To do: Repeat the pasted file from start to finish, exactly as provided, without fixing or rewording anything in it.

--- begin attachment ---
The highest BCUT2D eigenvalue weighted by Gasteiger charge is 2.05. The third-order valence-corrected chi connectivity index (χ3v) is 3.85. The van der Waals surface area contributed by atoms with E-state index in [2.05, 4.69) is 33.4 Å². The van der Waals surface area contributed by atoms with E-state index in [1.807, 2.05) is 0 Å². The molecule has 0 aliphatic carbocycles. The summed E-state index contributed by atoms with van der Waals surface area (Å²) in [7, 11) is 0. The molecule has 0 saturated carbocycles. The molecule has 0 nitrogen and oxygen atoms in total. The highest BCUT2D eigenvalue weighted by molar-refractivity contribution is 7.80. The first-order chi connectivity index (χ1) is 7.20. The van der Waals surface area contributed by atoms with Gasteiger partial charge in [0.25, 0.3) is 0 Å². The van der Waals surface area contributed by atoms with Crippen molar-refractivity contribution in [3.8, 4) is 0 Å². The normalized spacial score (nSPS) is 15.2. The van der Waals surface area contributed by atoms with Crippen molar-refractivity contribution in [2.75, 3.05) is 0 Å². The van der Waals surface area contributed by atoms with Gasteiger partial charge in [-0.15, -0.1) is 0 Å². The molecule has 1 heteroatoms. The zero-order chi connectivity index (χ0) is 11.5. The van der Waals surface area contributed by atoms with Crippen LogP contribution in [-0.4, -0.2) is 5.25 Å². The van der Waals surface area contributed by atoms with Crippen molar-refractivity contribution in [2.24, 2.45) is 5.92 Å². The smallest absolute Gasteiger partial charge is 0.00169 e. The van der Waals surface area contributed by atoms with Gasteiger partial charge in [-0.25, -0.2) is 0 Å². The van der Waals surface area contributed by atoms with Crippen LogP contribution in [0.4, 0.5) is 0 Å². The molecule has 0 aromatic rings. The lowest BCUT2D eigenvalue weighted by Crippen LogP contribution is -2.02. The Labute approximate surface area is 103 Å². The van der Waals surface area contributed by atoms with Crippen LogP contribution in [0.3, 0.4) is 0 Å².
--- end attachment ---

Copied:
The highest BCUT2D eigenvalue weighted by Gasteiger charge is 2.05. The third-order valence-corrected chi connectivity index (χ3v) is 3.85. The van der Waals surface area contributed by atoms with E-state index in [2.05, 4.69) is 33.4 Å². The van der Waals surface area contributed by atoms with E-state index in [1.807, 2.05) is 0 Å². The molecule has 0 aliphatic carbocycles. The summed E-state index contributed by atoms with van der Waals surface area (Å²) in [7, 11) is 0. The molecule has 0 saturated carbocycles. The molecule has 0 nitrogen and oxygen atoms in total. The highest BCUT2D eigenvalue weighted by molar-refractivity contribution is 7.80. The first-order chi connectivity index (χ1) is 7.20. The van der Waals surface area contributed by atoms with Gasteiger partial charge in [0.25, 0.3) is 0 Å². The van der Waals surface area contributed by atoms with Crippen molar-refractivity contribution in [3.8, 4) is 0 Å². The normalized spacial score (nSPS) is 15.2. The van der Waals surface area contributed by atoms with Crippen molar-refractivity contribution in [2.75, 3.05) is 0 Å². The van der Waals surface area contributed by atoms with Gasteiger partial charge in [-0.15, -0.1) is 0 Å². The molecule has 1 heteroatoms. The zero-order chi connectivity index (χ0) is 11.5. The van der Waals surface area contributed by atoms with Crippen LogP contribution in [-0.4, -0.2) is 5.25 Å². The van der Waals surface area contributed by atoms with Crippen molar-refractivity contribution in [2.24, 2.45) is 5.92 Å². The smallest absolute Gasteiger partial charge is 0.00169 e. The van der Waals surface area contributed by atoms with Gasteiger partial charge in [-0.25, -0.2) is 0 Å². The van der Waals surface area contributed by atoms with Crippen LogP contribution in [0.4, 0.5) is 0 Å². The molecule has 0 aromatic rings. The lowest BCUT2D eigenvalue weighted by Crippen LogP contribution is -2.02. The Labute approximate surface area is 103 Å². The van der Waals surface area contributed by atoms with Crippen LogP contribution in [0.3, 0.4) is 0 Å².